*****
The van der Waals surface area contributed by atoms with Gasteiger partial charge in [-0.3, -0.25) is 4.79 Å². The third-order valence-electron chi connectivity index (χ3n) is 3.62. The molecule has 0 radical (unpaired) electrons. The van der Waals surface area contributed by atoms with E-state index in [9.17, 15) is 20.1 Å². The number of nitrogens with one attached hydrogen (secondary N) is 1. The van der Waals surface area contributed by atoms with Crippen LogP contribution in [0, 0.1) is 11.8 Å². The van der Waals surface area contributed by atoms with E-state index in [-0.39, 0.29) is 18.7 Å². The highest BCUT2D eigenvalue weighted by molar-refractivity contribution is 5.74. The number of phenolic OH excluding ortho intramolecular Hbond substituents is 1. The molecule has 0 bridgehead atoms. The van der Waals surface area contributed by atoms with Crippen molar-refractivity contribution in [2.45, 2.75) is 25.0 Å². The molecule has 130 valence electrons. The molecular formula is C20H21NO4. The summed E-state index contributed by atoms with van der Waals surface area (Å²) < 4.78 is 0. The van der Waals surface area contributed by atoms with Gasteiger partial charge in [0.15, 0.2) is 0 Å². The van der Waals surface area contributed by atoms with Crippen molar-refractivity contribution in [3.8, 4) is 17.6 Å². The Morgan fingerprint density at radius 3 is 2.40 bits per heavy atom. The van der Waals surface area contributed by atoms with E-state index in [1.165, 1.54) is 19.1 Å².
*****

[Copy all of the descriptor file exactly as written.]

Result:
The van der Waals surface area contributed by atoms with Gasteiger partial charge in [-0.3, -0.25) is 4.79 Å². The third-order valence-electron chi connectivity index (χ3n) is 3.62. The molecule has 0 radical (unpaired) electrons. The van der Waals surface area contributed by atoms with E-state index in [9.17, 15) is 20.1 Å². The number of nitrogens with one attached hydrogen (secondary N) is 1. The van der Waals surface area contributed by atoms with Crippen LogP contribution in [0, 0.1) is 11.8 Å². The van der Waals surface area contributed by atoms with E-state index in [-0.39, 0.29) is 18.7 Å². The highest BCUT2D eigenvalue weighted by molar-refractivity contribution is 5.74. The number of phenolic OH excluding ortho intramolecular Hbond substituents is 1. The molecule has 0 bridgehead atoms. The van der Waals surface area contributed by atoms with Crippen molar-refractivity contribution in [2.45, 2.75) is 25.0 Å². The molecule has 130 valence electrons. The molecular formula is C20H21NO4. The summed E-state index contributed by atoms with van der Waals surface area (Å²) < 4.78 is 0. The van der Waals surface area contributed by atoms with Gasteiger partial charge in [0.15, 0.2) is 0 Å². The van der Waals surface area contributed by atoms with Crippen molar-refractivity contribution in [3.8, 4) is 17.6 Å². The Morgan fingerprint density at radius 3 is 2.40 bits per heavy atom. The van der Waals surface area contributed by atoms with E-state index in [1.165, 1.54) is 19.1 Å².